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In the wake of the ECB meeting last week, I detailed why I thought Trichet would go down in flames for signalling a July interest rate increase at a time when there were so many risks to the eurozone outlook, not least the fragility of the banking sector given the risk surrounding Greece.  These risks are now playing out, offering even more evidence that a tightening of monetary policy next month would be a disastrous move.

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This is most evident in the inter-bank lending markets, where the difference between these rates and equivalent swap rates has widened out dramatically this week. The wholesale lending market, whereby banks lend to each other on an unsecured basis, was where the initial impact of the credit crisis was felt back in July 2007. Banks, worried about the creditworthiness of others, basically cut credit lines to others. The market had mostly normalised by the early part of this year in terms of spreads, but remains pretty illiquid beyond 1-mth maturities, with such lending not sitting comfortably with tightened risk-management parameters. Back in 2007, banks were concerned about where the sub-prime time-bombs were sitting. This time they are concerned with where the Greek bonds are parked.  At least there is greater clarity than was the case back in 2007, with BIS data and stress tests last year giving us a clearer picture of where the risks lie (principally in French and German banks).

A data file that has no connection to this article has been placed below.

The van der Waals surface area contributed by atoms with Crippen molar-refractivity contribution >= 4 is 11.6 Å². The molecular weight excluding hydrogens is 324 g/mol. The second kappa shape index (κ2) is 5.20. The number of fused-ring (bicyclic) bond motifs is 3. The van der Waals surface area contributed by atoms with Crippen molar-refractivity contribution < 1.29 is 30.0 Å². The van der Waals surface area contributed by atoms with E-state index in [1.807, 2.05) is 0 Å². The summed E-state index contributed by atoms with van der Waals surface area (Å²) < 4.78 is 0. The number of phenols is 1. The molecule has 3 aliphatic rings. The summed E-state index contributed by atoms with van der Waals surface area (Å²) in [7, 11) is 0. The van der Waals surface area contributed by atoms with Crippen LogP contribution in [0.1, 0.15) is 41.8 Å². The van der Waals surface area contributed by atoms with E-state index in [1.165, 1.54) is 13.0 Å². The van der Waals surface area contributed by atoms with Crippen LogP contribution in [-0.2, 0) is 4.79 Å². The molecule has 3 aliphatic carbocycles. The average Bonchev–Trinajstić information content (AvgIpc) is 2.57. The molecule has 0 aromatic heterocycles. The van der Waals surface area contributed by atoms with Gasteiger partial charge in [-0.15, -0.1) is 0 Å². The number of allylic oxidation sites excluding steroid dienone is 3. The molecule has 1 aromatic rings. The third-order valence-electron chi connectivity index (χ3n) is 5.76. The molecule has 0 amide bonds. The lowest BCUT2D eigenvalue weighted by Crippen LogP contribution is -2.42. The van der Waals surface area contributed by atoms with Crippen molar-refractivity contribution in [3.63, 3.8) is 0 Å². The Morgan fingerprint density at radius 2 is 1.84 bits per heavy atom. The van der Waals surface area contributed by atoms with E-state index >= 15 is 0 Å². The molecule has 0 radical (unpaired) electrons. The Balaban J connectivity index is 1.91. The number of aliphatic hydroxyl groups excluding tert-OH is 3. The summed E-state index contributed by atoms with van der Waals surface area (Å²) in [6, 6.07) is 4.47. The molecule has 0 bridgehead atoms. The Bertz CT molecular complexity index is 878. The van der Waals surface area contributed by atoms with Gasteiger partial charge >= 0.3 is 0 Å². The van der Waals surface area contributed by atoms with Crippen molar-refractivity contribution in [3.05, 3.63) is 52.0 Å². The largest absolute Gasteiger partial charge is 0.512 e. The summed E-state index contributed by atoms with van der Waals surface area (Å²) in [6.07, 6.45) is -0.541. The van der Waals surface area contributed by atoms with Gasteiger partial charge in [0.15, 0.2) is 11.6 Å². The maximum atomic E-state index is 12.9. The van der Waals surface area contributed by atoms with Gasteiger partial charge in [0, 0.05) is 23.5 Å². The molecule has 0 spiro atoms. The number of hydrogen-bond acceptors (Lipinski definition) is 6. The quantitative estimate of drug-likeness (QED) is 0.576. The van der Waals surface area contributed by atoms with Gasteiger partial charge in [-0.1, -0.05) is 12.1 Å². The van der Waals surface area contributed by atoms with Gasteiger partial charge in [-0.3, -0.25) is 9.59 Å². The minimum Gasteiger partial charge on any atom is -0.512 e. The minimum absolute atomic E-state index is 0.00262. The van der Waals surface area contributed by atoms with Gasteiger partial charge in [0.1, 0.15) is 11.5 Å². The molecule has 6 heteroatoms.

But knowing where the risks lie does not necessarily make the consequences any easier to bear. Not only would these be felt in the German and French banking sectors, but the implosion of Greek banks would also have fairly notable consequences for the CEE area, with Bulgaria and Romania suffering from their exposure to the Greek banking sector.

Right now, the ECB is taking a fairly hard line in terms of resisting anything but a fully voluntary private sector debt-restructuring, despite the fact that they are chasing an impossible dream.  But on monetary policy, they need to show more flexibility and there is still the scope to do so.  The anticipated tightening of policy has not yet officially arrived.  But the move higher in Libor-OIS spreads and consequent tightening of monetary conditions will likely deliver a tightening anyway, especially for those with Libor-linked mortgage commitments (e.g. Spain). For the ECB to add to this in July would be a grave error.
Simon Smith, Chief Economist

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